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Watch KC chef Michael Smith make reverse ravioli, corzetti and bow ties

Making pasta with chef Michael Smith

Star food editor Jill Wendholt Silva talks pasta with chef Michael Smith for Chow Town Live. After 10 years, Smith's pioneering restaurant, Michael Smith, 1900 Main St., is taking a "sabbatical" and switching to an Italian menu featuring house-mad
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Star food editor Jill Wendholt Silva talks pasta with chef Michael Smith for Chow Town Live. After 10 years, Smith's pioneering restaurant, Michael Smith, 1900 Main St., is taking a "sabbatical" and switching to an Italian menu featuring house-mad

Chef Michael Smith talks with his hands — and they have a lot to say about pasta.

For our most recent Facebook Live broadcast, I talked to the James Beard award-winning chef/owner of Michael Smith Restaurant in the Crossroads about rolling out a new Italian menu with an emphasis on house-made pastas.

Why focus on Italian after a decade of serving up distinguished New American fare?

“There’s tons of great food everywhere in the world,” Smith said during our conversation, “but if I try to pinpoint it, I think it’s that there are 40 ingredients — five or 10 of which I can’t live without: the cheeses, the pasta, the tomatoes, the basil, the Parmesan, the pancetta, the guanciale. These are things I can’t not have in my life. I crave that.”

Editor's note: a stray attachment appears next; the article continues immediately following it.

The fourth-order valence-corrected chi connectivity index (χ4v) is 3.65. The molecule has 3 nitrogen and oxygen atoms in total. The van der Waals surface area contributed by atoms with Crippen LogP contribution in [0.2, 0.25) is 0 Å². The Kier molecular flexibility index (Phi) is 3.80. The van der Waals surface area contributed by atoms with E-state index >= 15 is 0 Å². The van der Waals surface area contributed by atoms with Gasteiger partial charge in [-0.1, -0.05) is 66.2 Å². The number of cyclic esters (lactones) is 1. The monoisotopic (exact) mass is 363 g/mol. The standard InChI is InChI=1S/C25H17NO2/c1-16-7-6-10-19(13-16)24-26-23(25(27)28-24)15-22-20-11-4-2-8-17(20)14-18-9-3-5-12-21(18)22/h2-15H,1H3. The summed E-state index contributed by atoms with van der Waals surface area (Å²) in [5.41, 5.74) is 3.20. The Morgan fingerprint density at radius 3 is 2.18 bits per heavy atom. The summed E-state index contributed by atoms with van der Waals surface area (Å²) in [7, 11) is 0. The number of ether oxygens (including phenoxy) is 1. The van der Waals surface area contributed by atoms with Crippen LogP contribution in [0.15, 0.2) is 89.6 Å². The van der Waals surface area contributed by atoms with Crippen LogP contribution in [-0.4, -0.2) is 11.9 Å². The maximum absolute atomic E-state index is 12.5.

In the basement pasta shop under the kitchen, Smith used a roller machine, then draped dough over a mold.

“There’s a school of thought that you want it to be as thin as possible (among classically trained chefs). Micro-thin and see-through,” he said. “But the Italians have a texture to their pasta for a reason. You want part of that pasta chew.”

Smith cut the edges with a pasta cutter to seal daubs of sundried tomato paste inside for a “reverse ravioli” he’ll serve with a ricotta sauce.

And what if the edges aren’t properly sealed?

That’s where Smith deftly slipped in a reference to the Red Wedding episode from “Game of Thrones.”

Smith also stamped out corzetti — thin, coin-shaped discs of dough decorated with an intricate pattern — then pinched scraps of dough into bow ties.

On the full show, Smith explained why all fresh pastas must be kept in the freezer.

Back in the dining room, we dug into some of the finished dishes. Ruffles of mafalde served with basil pesto, cherry tomatoes and fresh mozzarella. Lush spaghettini noodles with a briny splash of sea urchin and caviar. Plump pillows of gnocchi swimming in a fresh pomodoro sauce made from local Kurlbaum tomatoes and garnished with chunks of fresh mozzarella and basil.

The new menu starts rolling out later in August.

Tune in to facebook.com/chowtownkc at 3 p.m. Wednesday, Aug. 16, when I host a Chow Town Live from Monarch Cocktail Bar & Lounge at 4808 Roanoke Parkway in the West Plaza. We’ll get a sneak preview of the cocktails, food and a unique bar cart in a spectacular space created by owner/architect David Manica.

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